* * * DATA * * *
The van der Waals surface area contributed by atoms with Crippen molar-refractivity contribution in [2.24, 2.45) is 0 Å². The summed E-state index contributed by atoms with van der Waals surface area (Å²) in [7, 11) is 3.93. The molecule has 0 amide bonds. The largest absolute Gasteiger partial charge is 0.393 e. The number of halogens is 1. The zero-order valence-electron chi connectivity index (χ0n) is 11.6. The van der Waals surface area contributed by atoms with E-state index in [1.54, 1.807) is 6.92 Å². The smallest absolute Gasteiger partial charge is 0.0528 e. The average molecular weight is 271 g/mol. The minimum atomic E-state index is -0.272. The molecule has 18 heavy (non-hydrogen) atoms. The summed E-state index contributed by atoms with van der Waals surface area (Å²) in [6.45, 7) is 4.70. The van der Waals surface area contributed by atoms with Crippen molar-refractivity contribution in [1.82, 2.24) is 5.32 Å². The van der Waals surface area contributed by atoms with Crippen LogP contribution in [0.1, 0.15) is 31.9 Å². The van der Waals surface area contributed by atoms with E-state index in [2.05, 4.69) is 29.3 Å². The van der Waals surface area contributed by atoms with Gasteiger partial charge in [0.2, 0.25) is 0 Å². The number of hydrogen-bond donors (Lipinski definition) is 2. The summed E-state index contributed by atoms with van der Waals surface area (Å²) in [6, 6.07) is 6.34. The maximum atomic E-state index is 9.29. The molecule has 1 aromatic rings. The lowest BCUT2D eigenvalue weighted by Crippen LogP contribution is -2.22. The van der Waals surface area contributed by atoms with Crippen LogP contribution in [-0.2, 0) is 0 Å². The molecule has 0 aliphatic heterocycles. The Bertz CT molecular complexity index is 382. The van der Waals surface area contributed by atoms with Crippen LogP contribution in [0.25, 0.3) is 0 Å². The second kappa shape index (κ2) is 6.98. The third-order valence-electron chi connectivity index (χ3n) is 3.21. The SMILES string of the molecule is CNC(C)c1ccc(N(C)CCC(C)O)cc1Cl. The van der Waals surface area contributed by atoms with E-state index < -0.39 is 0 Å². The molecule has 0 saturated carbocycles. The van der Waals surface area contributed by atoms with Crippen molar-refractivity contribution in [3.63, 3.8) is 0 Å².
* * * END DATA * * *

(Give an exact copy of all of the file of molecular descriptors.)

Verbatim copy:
The van der Waals surface area contributed by atoms with Crippen molar-refractivity contribution in [2.24, 2.45) is 0 Å². The summed E-state index contributed by atoms with van der Waals surface area (Å²) in [7, 11) is 3.93. The molecule has 0 amide bonds. The largest absolute Gasteiger partial charge is 0.393 e. The number of halogens is 1. The zero-order valence-electron chi connectivity index (χ0n) is 11.6. The van der Waals surface area contributed by atoms with E-state index in [1.54, 1.807) is 6.92 Å². The smallest absolute Gasteiger partial charge is 0.0528 e. The average molecular weight is 271 g/mol. The minimum atomic E-state index is -0.272. The molecule has 18 heavy (non-hydrogen) atoms. The summed E-state index contributed by atoms with van der Waals surface area (Å²) in [6.45, 7) is 4.70. The van der Waals surface area contributed by atoms with Crippen molar-refractivity contribution in [1.82, 2.24) is 5.32 Å². The van der Waals surface area contributed by atoms with Crippen LogP contribution in [0.1, 0.15) is 31.9 Å². The van der Waals surface area contributed by atoms with E-state index in [2.05, 4.69) is 29.3 Å². The van der Waals surface area contributed by atoms with Gasteiger partial charge in [0.2, 0.25) is 0 Å². The number of hydrogen-bond donors (Lipinski definition) is 2. The summed E-state index contributed by atoms with van der Waals surface area (Å²) in [6, 6.07) is 6.34. The maximum atomic E-state index is 9.29. The molecule has 1 aromatic rings. The lowest BCUT2D eigenvalue weighted by Crippen LogP contribution is -2.22. The van der Waals surface area contributed by atoms with Crippen LogP contribution in [-0.2, 0) is 0 Å². The molecule has 0 aliphatic heterocycles. The Bertz CT molecular complexity index is 382. The van der Waals surface area contributed by atoms with Crippen LogP contribution in [0.25, 0.3) is 0 Å². The second kappa shape index (κ2) is 6.98. The third-order valence-electron chi connectivity index (χ3n) is 3.21. The SMILES string of the molecule is CNC(C)c1ccc(N(C)CCC(C)O)cc1Cl. The van der Waals surface area contributed by atoms with E-state index < -0.39 is 0 Å². The molecule has 0 saturated carbocycles. The van der Waals surface area contributed by atoms with Crippen molar-refractivity contribution in [3.63, 3.8) is 0 Å².